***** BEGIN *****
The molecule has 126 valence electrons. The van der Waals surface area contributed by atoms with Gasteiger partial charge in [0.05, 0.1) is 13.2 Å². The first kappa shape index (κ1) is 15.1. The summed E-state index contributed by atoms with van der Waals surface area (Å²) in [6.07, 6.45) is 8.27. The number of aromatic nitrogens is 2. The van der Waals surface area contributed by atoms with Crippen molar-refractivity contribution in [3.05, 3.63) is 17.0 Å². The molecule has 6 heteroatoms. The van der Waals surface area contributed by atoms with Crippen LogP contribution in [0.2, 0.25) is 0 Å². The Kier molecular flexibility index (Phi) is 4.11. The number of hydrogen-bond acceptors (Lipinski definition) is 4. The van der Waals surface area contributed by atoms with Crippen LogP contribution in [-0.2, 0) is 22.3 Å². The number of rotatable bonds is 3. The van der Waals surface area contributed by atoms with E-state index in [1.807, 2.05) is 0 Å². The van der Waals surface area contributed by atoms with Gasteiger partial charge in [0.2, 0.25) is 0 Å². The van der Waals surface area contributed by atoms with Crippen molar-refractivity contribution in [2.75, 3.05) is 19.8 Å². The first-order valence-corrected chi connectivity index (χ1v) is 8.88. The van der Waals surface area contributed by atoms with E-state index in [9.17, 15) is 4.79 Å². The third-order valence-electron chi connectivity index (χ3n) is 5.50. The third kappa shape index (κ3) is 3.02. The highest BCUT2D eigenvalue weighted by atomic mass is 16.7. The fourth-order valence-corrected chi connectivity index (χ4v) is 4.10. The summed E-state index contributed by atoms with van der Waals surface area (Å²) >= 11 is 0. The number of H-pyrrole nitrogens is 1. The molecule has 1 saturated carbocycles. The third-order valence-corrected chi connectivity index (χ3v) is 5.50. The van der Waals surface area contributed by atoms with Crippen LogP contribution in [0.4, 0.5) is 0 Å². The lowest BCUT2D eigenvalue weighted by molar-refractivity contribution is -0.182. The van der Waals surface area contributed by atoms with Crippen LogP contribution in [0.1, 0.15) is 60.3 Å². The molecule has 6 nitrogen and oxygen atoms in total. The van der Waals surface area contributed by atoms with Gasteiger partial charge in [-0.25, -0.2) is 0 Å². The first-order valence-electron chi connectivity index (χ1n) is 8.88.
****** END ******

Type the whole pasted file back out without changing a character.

The molecule has 126 valence electrons. The van der Waals surface area contributed by atoms with Gasteiger partial charge in [0.05, 0.1) is 13.2 Å². The first kappa shape index (κ1) is 15.1. The summed E-state index contributed by atoms with van der Waals surface area (Å²) in [6.07, 6.45) is 8.27. The number of aromatic nitrogens is 2. The van der Waals surface area contributed by atoms with Crippen molar-refractivity contribution in [3.05, 3.63) is 17.0 Å². The molecule has 6 heteroatoms. The van der Waals surface area contributed by atoms with Crippen LogP contribution in [0.2, 0.25) is 0 Å². The Kier molecular flexibility index (Phi) is 4.11. The number of hydrogen-bond acceptors (Lipinski definition) is 4. The van der Waals surface area contributed by atoms with Crippen LogP contribution in [-0.2, 0) is 22.3 Å². The number of rotatable bonds is 3. The van der Waals surface area contributed by atoms with E-state index in [1.807, 2.05) is 0 Å². The van der Waals surface area contributed by atoms with Gasteiger partial charge in [0.2, 0.25) is 0 Å². The van der Waals surface area contributed by atoms with Crippen molar-refractivity contribution in [2.75, 3.05) is 19.8 Å². The first-order valence-corrected chi connectivity index (χ1v) is 8.88. The van der Waals surface area contributed by atoms with E-state index in [9.17, 15) is 4.79 Å². The third-order valence-electron chi connectivity index (χ3n) is 5.50. The third kappa shape index (κ3) is 3.02. The highest BCUT2D eigenvalue weighted by atomic mass is 16.7. The fourth-order valence-corrected chi connectivity index (χ4v) is 4.10. The summed E-state index contributed by atoms with van der Waals surface area (Å²) >= 11 is 0. The number of H-pyrrole nitrogens is 1. The molecule has 1 saturated carbocycles. The third-order valence-corrected chi connectivity index (χ3v) is 5.50. The van der Waals surface area contributed by atoms with Crippen LogP contribution in [0.4, 0.5) is 0 Å². The lowest BCUT2D eigenvalue weighted by molar-refractivity contribution is -0.182. The van der Waals surface area contributed by atoms with Crippen LogP contribution in [0.1, 0.15) is 60.3 Å². The molecule has 6 nitrogen and oxygen atoms in total. The van der Waals surface area contributed by atoms with Gasteiger partial charge in [-0.25, -0.2) is 0 Å². The first-order valence-electron chi connectivity index (χ1n) is 8.88.